Chilli plants deliver 600kg a week, and are rotated every three years. Butternuts are harvested only once before the plants are replaced. Pangane plants 5ha to butternuts each July and yields about 48t/ha in October.
The vegetables are drip-irrigated using water from the Sabie irrigation canal. Fertilisers are applied based on the results of soil analysis carried out on each land before planting a new crop.
The farms are Global GAP-certified. This is a lengthy process initially but once it is in place, it is easy to maintain, says Pangane.
The vegetables are harvested each Monday and packed in the on-farm packhouse on Tuesday.
On Wednesday, the produce is sent to market and harvesting is carried out once more. Packing is done on Thursday and sent to market on Friday.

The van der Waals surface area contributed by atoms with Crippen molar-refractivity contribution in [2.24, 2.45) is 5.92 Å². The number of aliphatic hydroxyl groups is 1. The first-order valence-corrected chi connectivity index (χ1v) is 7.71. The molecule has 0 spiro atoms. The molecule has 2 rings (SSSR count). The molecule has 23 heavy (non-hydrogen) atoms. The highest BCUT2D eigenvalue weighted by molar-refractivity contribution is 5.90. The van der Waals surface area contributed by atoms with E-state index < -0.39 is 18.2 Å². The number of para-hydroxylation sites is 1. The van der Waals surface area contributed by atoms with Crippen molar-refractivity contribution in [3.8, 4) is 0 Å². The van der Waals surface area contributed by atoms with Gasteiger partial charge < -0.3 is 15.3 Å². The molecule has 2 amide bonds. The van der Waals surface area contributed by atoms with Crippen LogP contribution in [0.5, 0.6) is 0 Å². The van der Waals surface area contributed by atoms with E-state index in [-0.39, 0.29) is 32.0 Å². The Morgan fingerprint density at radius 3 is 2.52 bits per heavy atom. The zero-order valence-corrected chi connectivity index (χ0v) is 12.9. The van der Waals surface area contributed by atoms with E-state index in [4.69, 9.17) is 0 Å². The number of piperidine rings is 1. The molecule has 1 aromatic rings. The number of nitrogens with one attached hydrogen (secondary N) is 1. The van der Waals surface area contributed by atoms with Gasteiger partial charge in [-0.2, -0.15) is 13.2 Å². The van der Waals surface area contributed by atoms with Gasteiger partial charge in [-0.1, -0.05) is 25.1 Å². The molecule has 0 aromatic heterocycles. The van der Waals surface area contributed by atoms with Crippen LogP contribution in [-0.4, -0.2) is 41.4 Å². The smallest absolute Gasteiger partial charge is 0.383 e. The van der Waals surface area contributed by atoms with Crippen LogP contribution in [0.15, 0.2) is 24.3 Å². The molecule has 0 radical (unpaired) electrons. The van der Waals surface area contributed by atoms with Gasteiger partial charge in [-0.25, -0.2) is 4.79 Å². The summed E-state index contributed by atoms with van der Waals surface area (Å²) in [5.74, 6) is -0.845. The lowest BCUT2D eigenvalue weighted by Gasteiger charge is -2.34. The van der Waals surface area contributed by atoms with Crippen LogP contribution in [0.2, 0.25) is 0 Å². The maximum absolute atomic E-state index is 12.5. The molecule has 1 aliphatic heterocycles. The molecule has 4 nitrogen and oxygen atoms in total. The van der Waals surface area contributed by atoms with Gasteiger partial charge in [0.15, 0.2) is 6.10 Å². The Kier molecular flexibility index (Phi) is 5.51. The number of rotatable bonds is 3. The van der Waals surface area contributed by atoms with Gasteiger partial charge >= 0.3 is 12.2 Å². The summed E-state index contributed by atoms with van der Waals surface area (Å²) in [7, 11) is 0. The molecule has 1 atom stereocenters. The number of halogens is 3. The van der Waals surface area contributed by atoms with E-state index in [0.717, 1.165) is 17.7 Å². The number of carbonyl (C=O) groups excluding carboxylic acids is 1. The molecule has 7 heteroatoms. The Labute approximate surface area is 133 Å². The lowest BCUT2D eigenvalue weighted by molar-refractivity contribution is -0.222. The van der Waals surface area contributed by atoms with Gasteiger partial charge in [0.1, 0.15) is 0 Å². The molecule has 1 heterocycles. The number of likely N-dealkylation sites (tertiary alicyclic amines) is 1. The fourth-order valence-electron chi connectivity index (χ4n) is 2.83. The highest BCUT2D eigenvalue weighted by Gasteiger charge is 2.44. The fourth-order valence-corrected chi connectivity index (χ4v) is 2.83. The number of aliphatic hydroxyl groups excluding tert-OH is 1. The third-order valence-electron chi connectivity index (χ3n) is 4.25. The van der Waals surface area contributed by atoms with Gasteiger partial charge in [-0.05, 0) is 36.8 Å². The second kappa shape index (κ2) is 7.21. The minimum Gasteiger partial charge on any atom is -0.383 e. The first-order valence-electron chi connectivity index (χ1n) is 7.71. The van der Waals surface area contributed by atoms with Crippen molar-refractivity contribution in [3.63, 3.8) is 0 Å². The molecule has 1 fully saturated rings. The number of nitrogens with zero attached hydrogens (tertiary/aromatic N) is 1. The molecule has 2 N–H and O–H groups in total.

The main challenge on the farm is the sizeable labour component.
“I require about 30 people just to pick tomatoes, and another 15 for the chillies and green beans. During macadamia harvesting, I need an additional 20 workers. This is a lot of people to manage, and the minimum wage has made a big impact on profit margins.”
Pangane believes in training women in leadership roles, and both his farm managers are female.
“Women are reliable, and when given instructions, they follow them to the letter. They’re consistent and show up for work,” he says.
He had problems due to some men refusing to take instructions from the women. “I explained to the men that if they didn’t listen to the women it was as if they were not listening to me.”
In 2007, Pangane expanded his vegetable business to include macadamias after receiving 200 trees of the Nelmac variety as part of a government programme to encourage farming with this lucrative nut.